Nutrition Myths
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Fruit

Fruit are a great source of fiber, vitamins and minerals essential for good health and the prevention of many diseases. Many studies have shown that a diet rich in fruit reduces the risk of cardiovascular diseases, stroke and type 2 diabetes and may protect against certain types of cancers. (1, 2, 3, 4)

There are two definitions of fruit: the botanic definition and the culinary definition.

Botanical definition: mature ovaries containing seeds. The ovary protects the seeds during their development. Fruit include grains, nuts, legumes, drupes and berries. Some plants commonly known as vegetables are also fruit in the botanical sense (e.g. tomatoes, cucumbers). In the culinary sense, however, using the botanic definition makes no sense and makes communicating about food very confusing.

The culinary definition is dictated by a culinary custom rather than basing it on its anatomy. Fruit, in the culinary sense, considers the edible parts of plants that usually contain seeds (may also be seedless such as bananas, watermelons, tomatoes, grapes and citrus fruit). Culinary fruit is characterized by a sweet or tart taste and are usually used for snacks, desserts, breakfasts, smoothies or juices but also in savory cooking to add the sweet or sour taste in food.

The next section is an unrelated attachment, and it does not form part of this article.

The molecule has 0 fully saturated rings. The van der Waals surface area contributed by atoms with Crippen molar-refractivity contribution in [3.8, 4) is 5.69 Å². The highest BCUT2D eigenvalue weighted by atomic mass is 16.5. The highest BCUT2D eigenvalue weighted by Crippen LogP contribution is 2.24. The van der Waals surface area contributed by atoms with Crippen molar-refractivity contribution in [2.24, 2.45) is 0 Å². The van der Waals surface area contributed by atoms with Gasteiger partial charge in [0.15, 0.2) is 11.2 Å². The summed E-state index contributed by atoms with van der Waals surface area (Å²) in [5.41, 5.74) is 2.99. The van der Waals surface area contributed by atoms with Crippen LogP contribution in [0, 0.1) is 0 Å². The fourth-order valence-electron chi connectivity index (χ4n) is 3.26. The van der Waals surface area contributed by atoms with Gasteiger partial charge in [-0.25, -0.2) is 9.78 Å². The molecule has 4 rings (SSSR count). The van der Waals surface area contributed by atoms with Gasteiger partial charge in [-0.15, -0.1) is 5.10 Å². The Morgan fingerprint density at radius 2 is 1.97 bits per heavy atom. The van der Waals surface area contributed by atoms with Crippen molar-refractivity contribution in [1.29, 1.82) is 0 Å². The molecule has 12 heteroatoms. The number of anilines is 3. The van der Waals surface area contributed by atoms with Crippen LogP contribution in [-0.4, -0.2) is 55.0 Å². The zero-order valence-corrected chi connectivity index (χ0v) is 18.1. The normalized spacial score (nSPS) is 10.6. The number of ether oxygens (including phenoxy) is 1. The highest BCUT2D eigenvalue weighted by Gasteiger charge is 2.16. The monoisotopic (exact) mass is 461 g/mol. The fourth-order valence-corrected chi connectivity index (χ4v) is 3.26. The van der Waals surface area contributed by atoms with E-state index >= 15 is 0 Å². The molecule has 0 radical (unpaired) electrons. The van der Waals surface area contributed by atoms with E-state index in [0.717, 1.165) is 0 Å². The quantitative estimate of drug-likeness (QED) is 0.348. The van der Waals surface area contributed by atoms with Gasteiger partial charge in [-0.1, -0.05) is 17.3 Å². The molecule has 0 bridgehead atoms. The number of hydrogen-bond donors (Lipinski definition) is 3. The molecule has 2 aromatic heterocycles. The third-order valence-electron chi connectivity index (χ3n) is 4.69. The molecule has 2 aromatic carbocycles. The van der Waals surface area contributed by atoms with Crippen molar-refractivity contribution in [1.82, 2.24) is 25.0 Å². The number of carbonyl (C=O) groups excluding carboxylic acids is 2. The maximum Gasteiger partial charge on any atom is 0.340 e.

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Does eating nuts make you fat? Adding the right amount of nuts to a balanced diet can slightly help in weigh loss instead of weigh gain.
Is too much fruit bad for you? There are no studies showing a limit for daily fruit intake. Increasing the amount of fruit consumption improves health, but you should always leave room for other food groups for a balanced diet.
Types of nuts There are two definitions of a nut: botanical and culinary. The word "nut" is usually used in the culinary sense, not in the botanical sense.
Gluten-free grains There are several gluten-free grains that have a similar nutritional profile as the gluten-containing grains, serving as good substitutes.
Low fructose fruits The amount of fructose in fruit varies greatly from 1% for berries to 10% for tropical fruit. The following is a list of over 30 fruits ordered from the high to low fructose contents.
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